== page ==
Getting Another Cat – Some Good Tips and Advice

Once you have a cat in the family, you may be tempted to get another one.

Maybe you want the cats to be accompanied by each other, or you want to help a cat that needs a new home.

Regardless of the reason for getting a second cat, you should be aware that cats are not herd animals and you can think a little before introducing a new kitten or adult cat to the family.

Are cats herd animals?

Cats are not herd animals like dogs, but in their natural state they prefer to live alone and are very dependent on having their own territory.

Some cats can therefore be very stressed if a new cat enters the family. Cats that grow up with one or more cats are used to having company, but a cat that is used to being alone in its territory does not always appreciate the company of another cat.

There are adult cats that can have a cozy and fun time with a friend, but often they divide the home into two territories. In the worst case, you may have cats fighting or starting to pee and poop outside the litter box to mark their territory.

Can you get a kitten when you already have a cat?

If you already have an adult cat and want another, it is best to get a kitten. The adult cat does not see the young cat as a competitor and there is a better chance that they will learn to live together without fighting. In addition, it often works better with a kitten of the opposite sex.

If you do not plan to do cat breeding, you should neuter the cats and then usually more of the problems related to competition disappear.

It is good to choose a cat breed or type of cat that has the same level of activity as the cat you already have. Then they are more likely to appreciate the same games and mischief. If you have a bored indoor cat, however, you rarely solve that problem by getting another cat.

It can rather be that you quickly have two bored indoor cats instead.

Do you have room for another cat?

It is not possible to force or train cats to like each other. It may be that the cats agree immediately and become besties, but there are also cats who will never accept each other.

The only thing you can do is try and be prepared to find solutions so that the cats can live side by side even if they are not together. For example, it is important to give both cats the opportunity to have a space where they can be left alone.

They must also be given the opportunity to avoid competition for food and gain access to a safe place to sleep. A prerequisite for success with this is to have several rooms where you can close the door or set up something that delimits the space. Read more about cat-securing the home.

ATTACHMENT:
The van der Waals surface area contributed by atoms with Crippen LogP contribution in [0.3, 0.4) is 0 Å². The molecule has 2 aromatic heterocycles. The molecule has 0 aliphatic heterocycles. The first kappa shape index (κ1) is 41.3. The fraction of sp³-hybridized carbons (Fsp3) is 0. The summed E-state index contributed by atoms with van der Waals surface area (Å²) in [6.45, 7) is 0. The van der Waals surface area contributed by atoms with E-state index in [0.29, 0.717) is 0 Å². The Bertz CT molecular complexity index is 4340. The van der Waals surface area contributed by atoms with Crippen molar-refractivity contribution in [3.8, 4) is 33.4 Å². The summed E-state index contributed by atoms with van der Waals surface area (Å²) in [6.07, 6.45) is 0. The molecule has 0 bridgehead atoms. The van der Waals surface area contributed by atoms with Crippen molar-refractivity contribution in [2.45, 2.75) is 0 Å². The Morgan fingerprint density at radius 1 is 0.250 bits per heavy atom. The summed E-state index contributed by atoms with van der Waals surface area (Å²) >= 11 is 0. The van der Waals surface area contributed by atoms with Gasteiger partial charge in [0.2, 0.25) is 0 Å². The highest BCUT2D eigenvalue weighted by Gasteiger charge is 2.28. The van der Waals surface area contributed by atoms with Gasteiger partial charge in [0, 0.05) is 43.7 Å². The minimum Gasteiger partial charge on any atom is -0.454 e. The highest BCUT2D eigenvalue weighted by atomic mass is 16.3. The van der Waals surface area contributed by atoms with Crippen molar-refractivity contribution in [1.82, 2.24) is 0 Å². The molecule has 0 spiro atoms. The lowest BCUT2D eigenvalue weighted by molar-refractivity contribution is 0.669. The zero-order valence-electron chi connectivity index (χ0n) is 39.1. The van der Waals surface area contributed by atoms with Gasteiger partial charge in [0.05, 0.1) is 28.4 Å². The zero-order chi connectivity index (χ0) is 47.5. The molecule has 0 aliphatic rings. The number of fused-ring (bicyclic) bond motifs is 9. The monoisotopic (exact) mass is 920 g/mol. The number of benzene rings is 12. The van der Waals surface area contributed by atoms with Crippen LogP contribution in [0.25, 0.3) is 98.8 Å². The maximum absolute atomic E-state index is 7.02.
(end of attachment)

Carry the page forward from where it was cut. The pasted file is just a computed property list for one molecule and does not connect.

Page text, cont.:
Introducing a new kitten for cats

When introducing a new cat to the family, take it easy and carefully. Regardless of whether it is a kitten or an adult cat that is moving in, you need to get the cats used to each other gradually. You can let the new cat move into a room where the other cat is not so often.

By moving toys and beds between the rooms, you let the cats get to know each other’s scents before they really meet. You can also pat each cat without washing your hands in between so you mix the scents.

The first meeting, you can let the cats see each other through, for example, a net door before they meet nose to nose. It is also possible to take the help of a net cage or paddock. Choose a time when it is quiet at home and let the meeting take time. It can take a couple of days or even a week before the cats are calm in close proximity to each other and you can try to take the next step. You absolutely want to avoid hunting or fighting.

When can you let the cats meet face to face?

When it seems that the cats are calm even though they see each other, you can try to let them meet face to face.

Choose a space where they can hide behind furniture or jump on something. It can be easier to distract the cats with food and give them small treats to encourage the behavior you want to see in the cats.

You have to pay attention to the cats’ behavior and be quick to act if they show signs of aggression. If, for example, the older cat snarls at the kitten, you must be prepared to separate the cats again and go back in the introduction for a few more days.

Read more about adopting a cat from a cat home.

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